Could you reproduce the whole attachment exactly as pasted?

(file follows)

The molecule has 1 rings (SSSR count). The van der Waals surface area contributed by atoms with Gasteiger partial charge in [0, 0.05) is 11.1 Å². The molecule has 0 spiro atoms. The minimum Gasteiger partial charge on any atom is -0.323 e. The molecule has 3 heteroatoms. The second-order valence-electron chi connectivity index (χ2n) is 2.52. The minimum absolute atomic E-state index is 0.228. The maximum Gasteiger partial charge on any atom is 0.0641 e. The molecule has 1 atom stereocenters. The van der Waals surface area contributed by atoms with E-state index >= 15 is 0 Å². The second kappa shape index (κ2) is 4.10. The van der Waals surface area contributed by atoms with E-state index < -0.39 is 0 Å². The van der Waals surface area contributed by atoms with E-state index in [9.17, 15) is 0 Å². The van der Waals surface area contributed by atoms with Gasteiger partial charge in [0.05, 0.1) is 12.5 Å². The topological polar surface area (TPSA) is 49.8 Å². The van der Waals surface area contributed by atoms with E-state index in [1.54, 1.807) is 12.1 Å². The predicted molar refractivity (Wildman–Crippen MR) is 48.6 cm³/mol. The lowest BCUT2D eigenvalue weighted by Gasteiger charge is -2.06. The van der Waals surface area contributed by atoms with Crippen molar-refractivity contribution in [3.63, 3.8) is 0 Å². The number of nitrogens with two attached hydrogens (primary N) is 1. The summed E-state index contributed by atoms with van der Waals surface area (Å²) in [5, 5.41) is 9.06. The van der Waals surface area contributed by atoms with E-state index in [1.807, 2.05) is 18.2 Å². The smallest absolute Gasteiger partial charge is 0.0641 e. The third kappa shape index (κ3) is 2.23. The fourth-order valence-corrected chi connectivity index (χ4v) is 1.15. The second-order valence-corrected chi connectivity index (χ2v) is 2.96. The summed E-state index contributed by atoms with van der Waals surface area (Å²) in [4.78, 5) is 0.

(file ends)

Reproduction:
The molecule has 1 rings (SSSR count). The van der Waals surface area contributed by atoms with Gasteiger partial charge in [0, 0.05) is 11.1 Å². The molecule has 0 spiro atoms. The minimum Gasteiger partial charge on any atom is -0.323 e. The molecule has 3 heteroatoms. The second-order valence-electron chi connectivity index (χ2n) is 2.52. The minimum absolute atomic E-state index is 0.228. The maximum Gasteiger partial charge on any atom is 0.0641 e. The molecule has 1 atom stereocenters. The van der Waals surface area contributed by atoms with E-state index >= 15 is 0 Å². The second kappa shape index (κ2) is 4.10. The van der Waals surface area contributed by atoms with E-state index < -0.39 is 0 Å². The van der Waals surface area contributed by atoms with E-state index in [9.17, 15) is 0 Å². The van der Waals surface area contributed by atoms with Gasteiger partial charge in [0.05, 0.1) is 12.5 Å². The topological polar surface area (TPSA) is 49.8 Å². The van der Waals surface area contributed by atoms with E-state index in [1.54, 1.807) is 12.1 Å². The predicted molar refractivity (Wildman–Crippen MR) is 48.6 cm³/mol. The lowest BCUT2D eigenvalue weighted by Gasteiger charge is -2.06. The van der Waals surface area contributed by atoms with Crippen molar-refractivity contribution in [3.63, 3.8) is 0 Å². The number of nitrogens with two attached hydrogens (primary N) is 1. The summed E-state index contributed by atoms with van der Waals surface area (Å²) in [5, 5.41) is 9.06. The van der Waals surface area contributed by atoms with E-state index in [1.807, 2.05) is 18.2 Å². The smallest absolute Gasteiger partial charge is 0.0641 e. The third kappa shape index (κ3) is 2.23. The fourth-order valence-corrected chi connectivity index (χ4v) is 1.15. The second-order valence-corrected chi connectivity index (χ2v) is 2.96. The summed E-state index contributed by atoms with van der Waals surface area (Å²) in [4.78, 5) is 0.